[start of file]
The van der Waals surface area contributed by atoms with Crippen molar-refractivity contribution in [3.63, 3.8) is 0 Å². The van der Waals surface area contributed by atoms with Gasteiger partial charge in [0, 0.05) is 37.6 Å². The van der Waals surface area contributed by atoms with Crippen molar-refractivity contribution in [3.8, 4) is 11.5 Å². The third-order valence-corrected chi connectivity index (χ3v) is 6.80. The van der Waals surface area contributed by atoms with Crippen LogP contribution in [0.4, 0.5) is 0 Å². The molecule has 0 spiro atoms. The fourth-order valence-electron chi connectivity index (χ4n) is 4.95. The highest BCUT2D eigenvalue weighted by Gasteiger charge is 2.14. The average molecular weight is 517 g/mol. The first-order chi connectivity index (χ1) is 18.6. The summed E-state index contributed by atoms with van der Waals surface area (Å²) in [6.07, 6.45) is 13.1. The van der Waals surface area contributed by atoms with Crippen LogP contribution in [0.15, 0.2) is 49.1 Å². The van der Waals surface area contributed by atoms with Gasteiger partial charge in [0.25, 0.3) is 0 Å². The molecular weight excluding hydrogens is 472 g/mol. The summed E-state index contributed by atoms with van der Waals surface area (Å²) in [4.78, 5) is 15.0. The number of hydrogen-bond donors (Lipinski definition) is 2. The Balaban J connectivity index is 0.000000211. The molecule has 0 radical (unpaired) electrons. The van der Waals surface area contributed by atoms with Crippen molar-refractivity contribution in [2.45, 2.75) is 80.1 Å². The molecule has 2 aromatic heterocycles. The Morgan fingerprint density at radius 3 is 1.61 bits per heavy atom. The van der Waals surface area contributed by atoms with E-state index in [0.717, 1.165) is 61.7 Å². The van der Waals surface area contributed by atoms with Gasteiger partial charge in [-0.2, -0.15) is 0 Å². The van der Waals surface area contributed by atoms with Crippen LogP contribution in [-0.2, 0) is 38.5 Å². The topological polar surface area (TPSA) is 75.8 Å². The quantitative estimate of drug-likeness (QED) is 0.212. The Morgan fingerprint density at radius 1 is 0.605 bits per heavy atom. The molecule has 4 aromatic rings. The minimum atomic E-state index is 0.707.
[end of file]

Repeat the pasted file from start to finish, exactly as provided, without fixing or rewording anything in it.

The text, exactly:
The van der Waals surface area contributed by atoms with Crippen molar-refractivity contribution in [3.63, 3.8) is 0 Å². The van der Waals surface area contributed by atoms with Gasteiger partial charge in [0, 0.05) is 37.6 Å². The van der Waals surface area contributed by atoms with Crippen molar-refractivity contribution in [3.8, 4) is 11.5 Å². The third-order valence-corrected chi connectivity index (χ3v) is 6.80. The van der Waals surface area contributed by atoms with Crippen LogP contribution in [0.4, 0.5) is 0 Å². The molecule has 0 spiro atoms. The fourth-order valence-electron chi connectivity index (χ4n) is 4.95. The highest BCUT2D eigenvalue weighted by Gasteiger charge is 2.14. The average molecular weight is 517 g/mol. The first-order chi connectivity index (χ1) is 18.6. The summed E-state index contributed by atoms with van der Waals surface area (Å²) in [6.07, 6.45) is 13.1. The van der Waals surface area contributed by atoms with Crippen LogP contribution in [0.15, 0.2) is 49.1 Å². The van der Waals surface area contributed by atoms with Gasteiger partial charge in [0.25, 0.3) is 0 Å². The molecular weight excluding hydrogens is 472 g/mol. The summed E-state index contributed by atoms with van der Waals surface area (Å²) in [4.78, 5) is 15.0. The number of hydrogen-bond donors (Lipinski definition) is 2. The Balaban J connectivity index is 0.000000211. The molecule has 0 radical (unpaired) electrons. The van der Waals surface area contributed by atoms with Crippen molar-refractivity contribution in [2.45, 2.75) is 80.1 Å². The molecule has 2 aromatic heterocycles. The Morgan fingerprint density at radius 3 is 1.61 bits per heavy atom. The van der Waals surface area contributed by atoms with E-state index in [0.717, 1.165) is 61.7 Å². The van der Waals surface area contributed by atoms with Gasteiger partial charge in [-0.2, -0.15) is 0 Å². The van der Waals surface area contributed by atoms with Crippen LogP contribution in [-0.2, 0) is 38.5 Å². The topological polar surface area (TPSA) is 75.8 Å². The quantitative estimate of drug-likeness (QED) is 0.212. The Morgan fingerprint density at radius 1 is 0.605 bits per heavy atom. The molecule has 4 aromatic rings. The minimum atomic E-state index is 0.707.